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Melody Mobley, the First Black Female Forester, Gives Back to Science


Melody Starya Mobley, the United States’ first black female forester and a volunteer with AAAS’ STEM Volunteer Program, had her first experience in nature growing up in Louisville, Kentucky. She said that her mother, Coarvaedda Sawyers Mobley, who loved spending time in the outdoors, would pile the family into their ‘63 Ford Falcon and venture to places outside of the city.

“We would go out in the country, look at a stream and play in it or catch crawfish…. We’d find pretty rocks,” Mobley said. “Mom was really into nature and always made sure that we had a great appreciation for it, so my earliest memories were...just playing in nature.”

Mobley eventually attended the University of Washington in the mid to late ‘70s to study at the university’s School of Environmental and Forest Sciences, but it wasn’t just her love for nature that led her to study in Seattle.        

“I chose the University of Washington because Bruce Lee had lived in Seattle and he was my hero, my idol back then,” she said. “I had such an infatuation with him.” In addition to beginning her studies at the university, she started studying Jeet Kune Do, a style of martial arts created by Lee.

But she gave up learning martial arts after one class because, she said, her instructor was a “buffoon.” Although she gave up on Jeet Kune Do, Mobley still had a difficult decision to make: study wildlife management or forest management. She had been hired by the United States Forest Service when she was 19 and desired the job security that came with that, but it changed what she would focus on in school.

“I loved wildlife and I wanted to get a PhD in zoology, so I was studying wildlife management,” she said. “But I had gotten a job with the Forest Service...and they insisted that I change my major from wildlife management to forest management and I did because I needed a permanent job.”

Her mother died of cancer while she was in high school and her grandmother got sick with cancer while she was in college, so she needed money to take care of bills from her mother’s death and to take care of her grandmother.

She graduated from the University of Washington in 1979 with a BS in forest management, the first black woman to graduate from that school in that field of study, and immediately went to work for the Forest Service. Mobley went on to work for the Forest Service all over the country for nearly three decades. As an environmentalist entering her field in the late ‘70s, she saw that the public and the government did not fully understand the danger the environment and wildlife faced because of deforestation, massive littering, and climate change. She said she knew then that the country had a long way to go to be more conscious stewards of the environment.

“It was challenging. I tried to be very attuned to these issues as an environmentalist,” she said, “The country wasn’t aware of, or speaking as much about global warming, the effects that we’re having on the land.”

She also said that her field had a long way to go back then in terms of diversity. She was the first and only black female forester for a long time, she said.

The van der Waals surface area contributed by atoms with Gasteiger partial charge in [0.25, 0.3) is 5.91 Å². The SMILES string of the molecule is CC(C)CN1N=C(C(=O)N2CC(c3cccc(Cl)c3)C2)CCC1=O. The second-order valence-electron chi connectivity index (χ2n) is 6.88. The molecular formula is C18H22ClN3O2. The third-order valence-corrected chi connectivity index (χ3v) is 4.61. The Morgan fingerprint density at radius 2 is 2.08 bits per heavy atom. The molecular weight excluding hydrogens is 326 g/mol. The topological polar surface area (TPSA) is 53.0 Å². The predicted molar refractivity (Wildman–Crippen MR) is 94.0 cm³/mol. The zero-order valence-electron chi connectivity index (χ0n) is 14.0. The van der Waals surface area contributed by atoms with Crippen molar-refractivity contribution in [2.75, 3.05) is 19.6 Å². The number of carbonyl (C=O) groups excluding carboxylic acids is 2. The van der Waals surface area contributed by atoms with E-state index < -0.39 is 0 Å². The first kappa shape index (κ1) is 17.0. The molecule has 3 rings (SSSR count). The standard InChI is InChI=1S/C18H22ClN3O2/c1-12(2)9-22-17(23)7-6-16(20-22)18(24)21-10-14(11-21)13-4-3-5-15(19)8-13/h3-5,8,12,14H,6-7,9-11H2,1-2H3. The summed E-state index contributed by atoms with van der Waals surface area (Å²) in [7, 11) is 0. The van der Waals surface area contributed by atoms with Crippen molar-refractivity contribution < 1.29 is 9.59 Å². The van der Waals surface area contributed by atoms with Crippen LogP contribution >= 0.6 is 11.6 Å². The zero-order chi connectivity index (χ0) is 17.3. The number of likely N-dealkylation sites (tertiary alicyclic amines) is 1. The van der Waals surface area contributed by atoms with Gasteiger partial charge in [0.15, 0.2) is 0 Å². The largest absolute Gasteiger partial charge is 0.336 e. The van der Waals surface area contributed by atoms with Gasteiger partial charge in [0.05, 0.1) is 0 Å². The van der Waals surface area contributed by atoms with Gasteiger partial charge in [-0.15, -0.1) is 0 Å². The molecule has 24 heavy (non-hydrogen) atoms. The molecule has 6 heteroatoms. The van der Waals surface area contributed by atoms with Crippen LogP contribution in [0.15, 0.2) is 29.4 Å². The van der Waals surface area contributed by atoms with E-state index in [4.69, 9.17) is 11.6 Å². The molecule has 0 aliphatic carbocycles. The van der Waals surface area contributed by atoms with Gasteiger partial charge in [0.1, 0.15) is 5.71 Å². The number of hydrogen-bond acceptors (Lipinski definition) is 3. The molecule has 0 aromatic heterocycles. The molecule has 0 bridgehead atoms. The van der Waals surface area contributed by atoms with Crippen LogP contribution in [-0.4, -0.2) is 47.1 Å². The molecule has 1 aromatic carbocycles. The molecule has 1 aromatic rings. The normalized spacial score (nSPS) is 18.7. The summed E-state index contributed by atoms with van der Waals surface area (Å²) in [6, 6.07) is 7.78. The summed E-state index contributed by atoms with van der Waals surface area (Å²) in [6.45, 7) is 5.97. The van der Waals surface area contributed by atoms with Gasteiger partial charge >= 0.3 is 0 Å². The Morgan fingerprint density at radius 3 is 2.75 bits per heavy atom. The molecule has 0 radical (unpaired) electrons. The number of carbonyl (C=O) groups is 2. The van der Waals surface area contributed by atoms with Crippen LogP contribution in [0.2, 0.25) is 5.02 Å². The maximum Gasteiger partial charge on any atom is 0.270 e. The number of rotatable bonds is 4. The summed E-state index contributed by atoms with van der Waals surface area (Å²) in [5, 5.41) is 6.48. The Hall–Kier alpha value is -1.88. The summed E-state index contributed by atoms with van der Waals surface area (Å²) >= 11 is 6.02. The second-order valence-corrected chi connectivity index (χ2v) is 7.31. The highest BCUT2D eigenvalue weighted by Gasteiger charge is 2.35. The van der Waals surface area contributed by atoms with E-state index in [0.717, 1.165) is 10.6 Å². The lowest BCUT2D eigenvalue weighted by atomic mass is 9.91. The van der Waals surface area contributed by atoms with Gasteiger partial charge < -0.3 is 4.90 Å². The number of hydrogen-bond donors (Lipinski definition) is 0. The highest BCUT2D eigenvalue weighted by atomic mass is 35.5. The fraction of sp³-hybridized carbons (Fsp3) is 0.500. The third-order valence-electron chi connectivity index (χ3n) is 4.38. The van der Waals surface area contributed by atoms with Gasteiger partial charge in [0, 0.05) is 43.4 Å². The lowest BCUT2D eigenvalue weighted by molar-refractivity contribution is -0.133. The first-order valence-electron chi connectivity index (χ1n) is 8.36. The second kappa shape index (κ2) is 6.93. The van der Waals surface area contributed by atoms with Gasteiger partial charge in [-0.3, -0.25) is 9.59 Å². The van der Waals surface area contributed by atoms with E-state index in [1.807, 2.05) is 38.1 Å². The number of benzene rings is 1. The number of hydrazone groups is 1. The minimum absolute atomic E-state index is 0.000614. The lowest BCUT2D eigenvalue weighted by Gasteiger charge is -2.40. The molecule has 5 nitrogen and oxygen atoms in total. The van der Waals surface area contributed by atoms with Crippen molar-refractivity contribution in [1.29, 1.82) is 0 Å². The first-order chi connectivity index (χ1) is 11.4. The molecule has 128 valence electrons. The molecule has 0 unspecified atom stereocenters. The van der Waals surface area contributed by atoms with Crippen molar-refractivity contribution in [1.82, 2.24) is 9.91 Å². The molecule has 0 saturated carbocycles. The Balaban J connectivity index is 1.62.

And she hasn’t seen much change on either issue, she said, over the years that she was in the field and since she retired in 2005. For example, she said that there are only six black female foresters in the field compared to none when she first pioneered into the field in the late ‘70s. That’s six over a 40-year period. “I’m not confident that things have changed much in the way that I would like to see it go,” she said. “To only have six now is appalling to me.”

Mobley mentioned two factors that she sees as contributing to this lack of representation in forestry and other natural resources fields. The first is the inability to retain members of underrepresented groups because “people who retain their cultural identity as people of color aren’t promoted to leadership positions,” she said. “People...are promoted to those leadership positions predominantly by modeling white male behaviors.”

The other factor is that there is a lack of diversity of representation in STEM education. She said that when she was starting her career in forestry, she had to seek out mentors that didn’t look like her because there were none that did. Now, she’s working to change that through her volunteer work with AAAS’ STEM Volunteer Program, which brings professional scientists and engineers into classrooms to assist with science instruction.

Mobley, who lives in Arlington, Virginia, reached out to the school system while looking for ways to serve her community and now assists science instructors and second and fifth graders at Carlin Springs Elementary School as an extra science instructor. She also serves on the school system’s Science Advisory Committee.

“I don’t want to sound like I’m tooting my own horn, but science is my great love and my passion, so it’s the field that academically I’m strongest in,” she said. “So I’m able to show them my passion for science, that I love it, and that I can do it. And if I can do it, they can do it.”

But that’s not the only way that she gives back to her community. She also delivers Meals on Wheels every Thursday, does challenging brain teasers with senior citizens every Monday, and works with hospice patients. 

“It makes me feel good....I love helping people. I love to give and I always have,” Mobley said. “And I truly want to make a difference in the world. I know I can’t change the whole world by myself, but if everybody did one thing, it would make a difference.”

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